DEEP After Cub Killed on I-84: Hibernation is Not a Bear Necessity

One was found on the side of the highway in Tolland on Thursday.

A young bear on the I-84 shoulder on Thursday. Photo Credit: Chris Dehnel
A young bear on the I-84 shoulder on Thursday. Photo Credit: Chris Dehnel
A young bear has been killed on Interstate 84 in Tolland.

It could be seen on the eastbound shoulder on Thursday morning between exits 67 and 68. 

Was it an unfortunate coincidence or the wacky weather messing up the bear's seasonal habits?

The former, a spokesman for the Connecticut Department of Energy and Environmental Protection said. 

"It's just a bad coincidence. It is not uncommon to see bears out and about during the winter," DEEP spokesman Dwayne Gardner said Thursday morning. "They don't actually hibernate in the pure scientific term of the word — they just sleep a lot. They do come out from time to time to look for food."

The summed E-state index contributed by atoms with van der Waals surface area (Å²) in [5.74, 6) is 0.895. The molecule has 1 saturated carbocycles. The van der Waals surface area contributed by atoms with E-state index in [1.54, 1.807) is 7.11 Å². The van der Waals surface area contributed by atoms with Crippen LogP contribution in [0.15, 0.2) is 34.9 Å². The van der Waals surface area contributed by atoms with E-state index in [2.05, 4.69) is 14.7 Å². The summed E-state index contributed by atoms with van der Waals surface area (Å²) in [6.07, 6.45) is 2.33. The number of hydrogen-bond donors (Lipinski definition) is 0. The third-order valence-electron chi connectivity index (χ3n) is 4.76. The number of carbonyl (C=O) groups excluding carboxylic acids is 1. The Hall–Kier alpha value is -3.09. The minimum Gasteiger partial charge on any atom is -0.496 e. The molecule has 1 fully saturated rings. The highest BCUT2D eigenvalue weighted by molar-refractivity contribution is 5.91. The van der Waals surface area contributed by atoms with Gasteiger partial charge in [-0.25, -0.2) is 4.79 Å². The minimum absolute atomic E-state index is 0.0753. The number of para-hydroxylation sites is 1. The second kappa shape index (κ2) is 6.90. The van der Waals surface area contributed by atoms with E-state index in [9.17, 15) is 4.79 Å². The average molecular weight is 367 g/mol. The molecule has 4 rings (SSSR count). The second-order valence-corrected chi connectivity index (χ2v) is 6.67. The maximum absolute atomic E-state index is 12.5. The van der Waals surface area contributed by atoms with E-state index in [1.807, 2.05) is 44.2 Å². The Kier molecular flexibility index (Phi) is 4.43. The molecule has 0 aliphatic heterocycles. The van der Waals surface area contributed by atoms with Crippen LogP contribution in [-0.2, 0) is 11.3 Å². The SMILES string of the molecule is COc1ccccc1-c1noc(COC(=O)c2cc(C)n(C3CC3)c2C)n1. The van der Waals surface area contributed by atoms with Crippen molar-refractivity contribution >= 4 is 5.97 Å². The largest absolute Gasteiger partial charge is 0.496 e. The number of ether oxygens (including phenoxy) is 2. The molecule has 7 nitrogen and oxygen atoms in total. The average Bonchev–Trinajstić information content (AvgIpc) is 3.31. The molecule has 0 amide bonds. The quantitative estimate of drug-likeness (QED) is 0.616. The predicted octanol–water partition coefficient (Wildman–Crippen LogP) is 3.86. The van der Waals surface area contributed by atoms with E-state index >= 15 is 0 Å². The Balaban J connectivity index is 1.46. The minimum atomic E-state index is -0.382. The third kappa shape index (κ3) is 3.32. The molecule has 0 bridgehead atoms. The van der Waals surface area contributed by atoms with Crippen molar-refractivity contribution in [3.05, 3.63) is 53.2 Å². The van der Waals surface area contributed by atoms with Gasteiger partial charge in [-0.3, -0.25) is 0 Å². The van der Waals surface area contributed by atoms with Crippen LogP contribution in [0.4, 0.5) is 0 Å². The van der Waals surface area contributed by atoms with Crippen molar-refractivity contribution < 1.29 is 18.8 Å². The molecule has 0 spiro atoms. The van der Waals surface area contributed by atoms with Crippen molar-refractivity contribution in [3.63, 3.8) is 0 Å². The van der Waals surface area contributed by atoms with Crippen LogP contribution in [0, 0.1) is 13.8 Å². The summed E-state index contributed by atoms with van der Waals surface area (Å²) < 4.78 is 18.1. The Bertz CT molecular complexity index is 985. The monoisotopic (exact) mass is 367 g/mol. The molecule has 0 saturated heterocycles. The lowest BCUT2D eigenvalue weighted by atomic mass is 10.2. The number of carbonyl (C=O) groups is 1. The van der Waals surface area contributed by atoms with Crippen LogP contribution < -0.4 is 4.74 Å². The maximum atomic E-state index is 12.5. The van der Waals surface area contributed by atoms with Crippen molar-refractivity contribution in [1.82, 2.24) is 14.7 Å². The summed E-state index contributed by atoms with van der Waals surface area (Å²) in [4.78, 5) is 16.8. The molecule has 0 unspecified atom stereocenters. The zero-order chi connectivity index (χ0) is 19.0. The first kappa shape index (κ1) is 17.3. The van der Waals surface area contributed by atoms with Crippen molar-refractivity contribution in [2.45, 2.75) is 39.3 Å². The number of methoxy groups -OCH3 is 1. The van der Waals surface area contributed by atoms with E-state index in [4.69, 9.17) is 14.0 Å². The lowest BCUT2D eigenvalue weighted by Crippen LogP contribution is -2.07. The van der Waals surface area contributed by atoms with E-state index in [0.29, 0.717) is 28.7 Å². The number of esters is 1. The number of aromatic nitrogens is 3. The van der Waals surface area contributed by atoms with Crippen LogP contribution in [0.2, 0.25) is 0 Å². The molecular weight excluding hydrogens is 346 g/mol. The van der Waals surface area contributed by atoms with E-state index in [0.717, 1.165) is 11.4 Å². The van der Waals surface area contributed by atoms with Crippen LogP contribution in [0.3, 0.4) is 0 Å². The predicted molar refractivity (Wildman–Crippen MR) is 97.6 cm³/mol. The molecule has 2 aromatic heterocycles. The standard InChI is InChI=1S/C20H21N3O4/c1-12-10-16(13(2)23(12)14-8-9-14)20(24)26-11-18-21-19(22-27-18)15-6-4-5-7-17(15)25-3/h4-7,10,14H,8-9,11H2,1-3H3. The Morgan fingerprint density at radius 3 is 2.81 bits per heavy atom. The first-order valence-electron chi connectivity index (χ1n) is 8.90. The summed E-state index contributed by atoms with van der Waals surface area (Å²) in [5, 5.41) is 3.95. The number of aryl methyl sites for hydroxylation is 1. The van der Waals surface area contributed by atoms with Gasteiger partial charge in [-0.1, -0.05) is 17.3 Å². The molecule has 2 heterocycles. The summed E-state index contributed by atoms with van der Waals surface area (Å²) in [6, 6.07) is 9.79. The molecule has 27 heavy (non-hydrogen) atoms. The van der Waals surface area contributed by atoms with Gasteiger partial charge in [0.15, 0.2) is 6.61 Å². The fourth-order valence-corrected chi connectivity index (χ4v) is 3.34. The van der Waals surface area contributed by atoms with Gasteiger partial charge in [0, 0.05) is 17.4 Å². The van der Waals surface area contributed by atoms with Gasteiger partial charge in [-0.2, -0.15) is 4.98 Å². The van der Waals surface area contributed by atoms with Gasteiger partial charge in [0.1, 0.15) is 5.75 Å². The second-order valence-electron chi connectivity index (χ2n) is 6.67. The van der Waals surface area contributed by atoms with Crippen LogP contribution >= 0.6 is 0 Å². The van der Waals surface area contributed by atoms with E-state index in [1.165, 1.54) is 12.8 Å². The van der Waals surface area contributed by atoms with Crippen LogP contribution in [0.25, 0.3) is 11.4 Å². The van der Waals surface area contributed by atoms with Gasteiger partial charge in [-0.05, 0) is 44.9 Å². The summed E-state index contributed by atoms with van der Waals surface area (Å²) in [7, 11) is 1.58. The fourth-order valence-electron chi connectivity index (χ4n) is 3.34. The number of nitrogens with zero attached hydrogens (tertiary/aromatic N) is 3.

So drivers could therefore encounter them, even in January.
Here are a couple of interesting winter bear facts, courtesy of the DEEP: 

  • Bears don't hibernate. While it is true that they find a den, such as a hollow tree or rock shelter, and spend most of the winter sleeping there, they may leave the den to look for food. In fact, bears can awaken from their winter sleep almost immediately. 
  • Compared to true hibernators, like ground squirrels, a bear's metabolic rate is significantly less depressed and a bear's body temperature is reduced only a little. For example, a ground squirrel's body temperature during hibernation is reduced to near-freezing. Bears only reduce their body temperatures by about 10 degrees or so. Moreover, ground squirrels have to awaken about every week for about a day, eat stored food, pass waste, and then return to hibernation. They continue this cycle all winter. Bears don't do this. 


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